(above & below left) As a...
(above & below left) As a driver turns the steering wheel, the front tires develop an angleof attack relative to the direction of travel of the car. The more thewheel is turned, the greater the angle of attack. With more angle ofattack, the front end gains traction up to a point where the anglebecomes excessive and the tire gives up most of its available traction,resulting in a severe push.
Remember, we said traction increases for a set of opposing tires when weincrease the angle of attack (simply put, this is when we turn thesteering wheel more). If the car is neutral in and through the middle ofthe turns, then as we approach the tightest portion of the turn pastmidway, where the radius is less, we need to turn the steering wheelmore and that produces more front traction than rear traction. Thebalance we enjoyed through the middle of the turn is now upset and thecar becomes loose just when we are getting back in the throttle. Thiscauses loss of rear traction. We will study ways to compensate for thislater.
The surface largely determines the amount of traction available underpower and we will look at dirt and asphalt tracks separately. On dirttracks, the amount of moisture dictates the amount of grip the trackgives us. Bumps, grooves, banking angles, and the overall radius allhelp determine how much grip is available for traction off the corners.The setup related to shocks, springs, and rear geometry help determinehow much traction will be available for a certain set of conditions.
On asphalt tracks, and even some "dirt" tracks that have been oiled tothe point of almost being asphalt, the surface is more consistent. Otherthan holes or bumps and rises in the surface, we can expect the grip tobe the same over the course of the event. Flatter banking and olderasphalt dictates the need for more traction control efforts.
Now that we have some kind of understanding of just what affectstraction in the rear tires, we need to examine how we can use thatinformation to enhance the tractive properties of the rear set of tires.Next month, we offer some suspension tuning suggestions for overcomingthe problems some teams have getting enough bite off the corners.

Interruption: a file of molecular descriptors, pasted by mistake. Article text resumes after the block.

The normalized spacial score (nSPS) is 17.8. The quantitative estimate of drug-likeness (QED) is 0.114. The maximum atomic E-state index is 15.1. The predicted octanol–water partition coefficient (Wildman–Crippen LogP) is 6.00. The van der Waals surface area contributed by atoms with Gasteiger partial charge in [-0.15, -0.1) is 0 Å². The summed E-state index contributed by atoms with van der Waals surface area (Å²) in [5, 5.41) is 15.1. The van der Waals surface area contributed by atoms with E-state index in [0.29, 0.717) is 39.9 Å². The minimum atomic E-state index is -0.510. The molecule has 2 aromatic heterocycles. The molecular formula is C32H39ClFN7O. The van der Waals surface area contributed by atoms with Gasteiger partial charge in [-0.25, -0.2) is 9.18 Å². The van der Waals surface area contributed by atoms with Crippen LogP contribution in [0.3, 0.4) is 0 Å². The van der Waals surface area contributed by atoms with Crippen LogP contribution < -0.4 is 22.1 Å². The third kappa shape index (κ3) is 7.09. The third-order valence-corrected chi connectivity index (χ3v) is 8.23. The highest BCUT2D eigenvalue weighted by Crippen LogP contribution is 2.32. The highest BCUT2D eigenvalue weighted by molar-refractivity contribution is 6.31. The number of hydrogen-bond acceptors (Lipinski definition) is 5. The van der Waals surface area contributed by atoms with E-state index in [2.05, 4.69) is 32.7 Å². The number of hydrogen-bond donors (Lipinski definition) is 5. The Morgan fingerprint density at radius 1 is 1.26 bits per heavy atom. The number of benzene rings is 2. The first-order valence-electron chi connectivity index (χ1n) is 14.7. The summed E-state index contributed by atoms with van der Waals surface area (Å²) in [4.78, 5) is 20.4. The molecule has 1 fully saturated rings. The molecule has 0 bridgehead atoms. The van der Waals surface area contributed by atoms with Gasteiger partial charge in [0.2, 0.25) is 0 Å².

Engine Torque Promotes Equal Loading
Engine torque is one effect every stock car has that promotes traction.When we get back in the throttle, the torque from the rotation of theengine, through the driveshaft, tries to rotate the whole rear end in acounter-clockwise direction when viewed from the rear. This action, orforce, loads the left rear tire as well as the right front. When thosetwo corners are more loaded, the crossweight percent goes up and the cargets tighter. Also, if the right rear tire was supporting more weightthan the left rear tire, then with this effect, the two rear tires wouldbe more equally loaded and providing more traction.
A question often asked is why the car does not get loose immediatelywhen we gas it up if the rear tires are already providing all of theiravailable traction to keep the car off the wall. The introduction ofpower would cause the tires to lose traction if it were not for theadded effect of the engine torque. There is no way to enhance thiseffect and the magnitude is dependent on the amount of torque the enginedevelops at a given rpm versus the width of the rear tires. The widerthe rear track width, the less effect torque will have on adding to theleft rear weight.